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Golf Foundation

Kids Golf Advice

Here at UK Kids Golf we are committed to not only providing great golfing opportunities for your young golfer but also the information you require to make their relationship with golf a long term success. We have teamed up with a number of leading experts in the fields of Nutrition, Fitness, Psychology and Coaching to make sure you have everything you need to keep your kid on course.

Have a look at the latest articles below or select one of the categories to see articles on just coaching, fitness and so on.

Seven tips to keep golf fun19th November 2010

For parents/guardians and coaches supporting young golfers is a both privilege and a huge responsibility. I believe that the challenge is to cultivate their skills while sustaining their interest. The key is preserving the fun of playing the game. Based upon the last ten years of watching and helping young golfers develop, I've come up with seven tips that parents/guardians might find useful in helping them to meet this challenge. 
1. Ask not what they can do for you but what you can do for them
You may well be a golfer yourself, indeed you may well be a very good golfer. You may well have honed your posture, grip, swing plane, ball strike, balance and so on. All of which are fundamental to playing well.
To the fertile, inquisitive mind of a child hitting golf balls, having the correct grip is likely to be drudgery. They really just want to have fun. Let them explore the game on their own at the outset. Follow them around and explain the things they're curious about. The rule of thumb is this: You are there to do what they want to do, not what you want them to do.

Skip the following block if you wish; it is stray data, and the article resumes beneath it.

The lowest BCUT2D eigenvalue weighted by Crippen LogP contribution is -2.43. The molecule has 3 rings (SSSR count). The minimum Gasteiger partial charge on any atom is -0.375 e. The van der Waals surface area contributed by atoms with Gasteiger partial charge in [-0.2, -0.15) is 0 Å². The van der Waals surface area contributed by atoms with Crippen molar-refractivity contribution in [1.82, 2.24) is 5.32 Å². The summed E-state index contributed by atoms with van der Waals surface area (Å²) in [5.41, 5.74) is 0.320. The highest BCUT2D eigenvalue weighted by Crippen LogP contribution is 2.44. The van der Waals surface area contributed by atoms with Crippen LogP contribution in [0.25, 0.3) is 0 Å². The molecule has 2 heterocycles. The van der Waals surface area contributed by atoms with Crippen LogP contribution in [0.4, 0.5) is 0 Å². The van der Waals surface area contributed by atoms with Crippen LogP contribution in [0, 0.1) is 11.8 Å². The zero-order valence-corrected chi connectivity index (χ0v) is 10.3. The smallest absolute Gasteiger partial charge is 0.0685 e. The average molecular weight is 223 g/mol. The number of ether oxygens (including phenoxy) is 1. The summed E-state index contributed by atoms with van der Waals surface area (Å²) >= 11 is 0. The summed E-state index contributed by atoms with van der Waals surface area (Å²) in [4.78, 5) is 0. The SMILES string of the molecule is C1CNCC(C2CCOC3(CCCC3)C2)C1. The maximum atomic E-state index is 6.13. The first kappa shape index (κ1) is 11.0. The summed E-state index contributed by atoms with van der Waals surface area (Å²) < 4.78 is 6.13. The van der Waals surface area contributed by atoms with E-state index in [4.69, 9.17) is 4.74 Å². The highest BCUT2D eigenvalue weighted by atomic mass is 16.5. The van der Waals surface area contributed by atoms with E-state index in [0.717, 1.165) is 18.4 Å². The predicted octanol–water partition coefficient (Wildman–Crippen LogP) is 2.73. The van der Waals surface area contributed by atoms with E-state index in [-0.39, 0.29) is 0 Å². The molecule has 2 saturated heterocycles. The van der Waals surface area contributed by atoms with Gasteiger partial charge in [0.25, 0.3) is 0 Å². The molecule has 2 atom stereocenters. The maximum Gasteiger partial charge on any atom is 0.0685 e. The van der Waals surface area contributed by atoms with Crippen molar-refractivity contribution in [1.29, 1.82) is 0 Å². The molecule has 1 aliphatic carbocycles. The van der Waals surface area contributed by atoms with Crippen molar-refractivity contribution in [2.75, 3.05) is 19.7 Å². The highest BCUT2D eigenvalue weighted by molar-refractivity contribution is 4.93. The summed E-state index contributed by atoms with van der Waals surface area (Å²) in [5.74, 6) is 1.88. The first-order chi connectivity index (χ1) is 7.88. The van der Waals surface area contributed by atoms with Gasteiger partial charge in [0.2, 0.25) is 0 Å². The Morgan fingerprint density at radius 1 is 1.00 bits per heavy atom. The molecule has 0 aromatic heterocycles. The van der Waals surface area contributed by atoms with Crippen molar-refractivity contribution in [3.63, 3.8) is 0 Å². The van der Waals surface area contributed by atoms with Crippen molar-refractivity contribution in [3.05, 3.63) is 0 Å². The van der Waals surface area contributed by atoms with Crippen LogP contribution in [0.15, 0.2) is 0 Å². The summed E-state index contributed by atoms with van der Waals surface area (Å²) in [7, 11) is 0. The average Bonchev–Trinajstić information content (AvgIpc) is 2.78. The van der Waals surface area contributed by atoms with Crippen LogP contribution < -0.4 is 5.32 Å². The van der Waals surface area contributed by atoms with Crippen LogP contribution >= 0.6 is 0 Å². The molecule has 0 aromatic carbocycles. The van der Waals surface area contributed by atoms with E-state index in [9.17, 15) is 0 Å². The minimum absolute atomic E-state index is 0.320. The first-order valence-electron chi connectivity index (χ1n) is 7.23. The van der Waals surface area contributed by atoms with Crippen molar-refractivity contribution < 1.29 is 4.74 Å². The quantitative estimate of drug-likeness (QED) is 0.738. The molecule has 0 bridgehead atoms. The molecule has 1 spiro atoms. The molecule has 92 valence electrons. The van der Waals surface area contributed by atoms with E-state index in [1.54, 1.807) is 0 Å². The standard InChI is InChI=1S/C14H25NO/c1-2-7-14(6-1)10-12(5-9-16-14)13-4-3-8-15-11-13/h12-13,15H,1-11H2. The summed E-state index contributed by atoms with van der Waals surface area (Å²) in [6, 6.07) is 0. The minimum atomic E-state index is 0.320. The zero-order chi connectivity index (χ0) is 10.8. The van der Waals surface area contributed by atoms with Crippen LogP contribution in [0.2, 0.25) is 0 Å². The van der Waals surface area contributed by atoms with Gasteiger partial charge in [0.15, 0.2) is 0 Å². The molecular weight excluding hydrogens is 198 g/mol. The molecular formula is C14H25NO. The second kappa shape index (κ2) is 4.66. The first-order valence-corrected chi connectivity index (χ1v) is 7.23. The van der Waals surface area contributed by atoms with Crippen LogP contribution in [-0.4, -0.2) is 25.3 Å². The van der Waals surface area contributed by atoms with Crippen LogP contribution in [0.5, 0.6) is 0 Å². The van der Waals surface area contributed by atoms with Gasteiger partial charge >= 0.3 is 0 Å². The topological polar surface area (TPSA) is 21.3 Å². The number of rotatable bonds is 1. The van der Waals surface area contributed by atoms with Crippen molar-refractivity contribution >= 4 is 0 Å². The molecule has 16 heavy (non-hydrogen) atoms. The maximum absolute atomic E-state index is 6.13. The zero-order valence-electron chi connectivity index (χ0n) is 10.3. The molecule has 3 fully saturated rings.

2. Do more 'playing' than teaching
A typical 6-9 year old's attention span is very short. We know this from everyday life. In terms of playing golf they don't really focus until the ball is on the tee. Any lesson should not last longer than 30 minutes. Furthermore, the 30 minutes should be broken down into 10 minutes of actual teaching and 20 minutes of playing. I don't mean playing in the golf sense; I mean drawing faces on your golf gloves or playing catch with a golf ball. The idea is for the child to equate going to the golf course with fun. This may be difficult, especially if you're paying for the lesson. But the if it's fun children will want to learn more as they get older.
3. Celebrate, smile and laugh at every opportunity
Enthusiasm and excitement, felt and expressed without restraint, increases the child's desire to please, learn and excel. 
4. Kids speak
Really simplify how you communicate things as much as possible. Don't explain the point Use visuals aids. Instead of working on "the strike" you work on hitting the tee placed ahead of the ball out of the ground. Paint dots on the grips where the thumbs should be.   
5. Tee it up
To establish an early pattern of success and therefore fun, tee the ball on every shot with every club.
6. Never, ever criticise
Criticism is not fun. It implies the child did something wrong, as opposed to merely doing something incorrrectly.  If they hit a good shot, you say, "Good shot." If they hit a bad shot, you say, "Good swing."

7. Make a big deal out of the short game
It's rare to see an adult who uses the practice green as much as the practice range. This chronic neglect of chipping and putting is a mistake you don't want to make with a young child. The rule is this: Never walk past the practice green with a child. Walk on it, then use it. Heighten the child's curiosity about this vital part of the game, and then let the child pursue it.

Simon Jackson
Founder UK Kids Golf


Author: Simon Jackson

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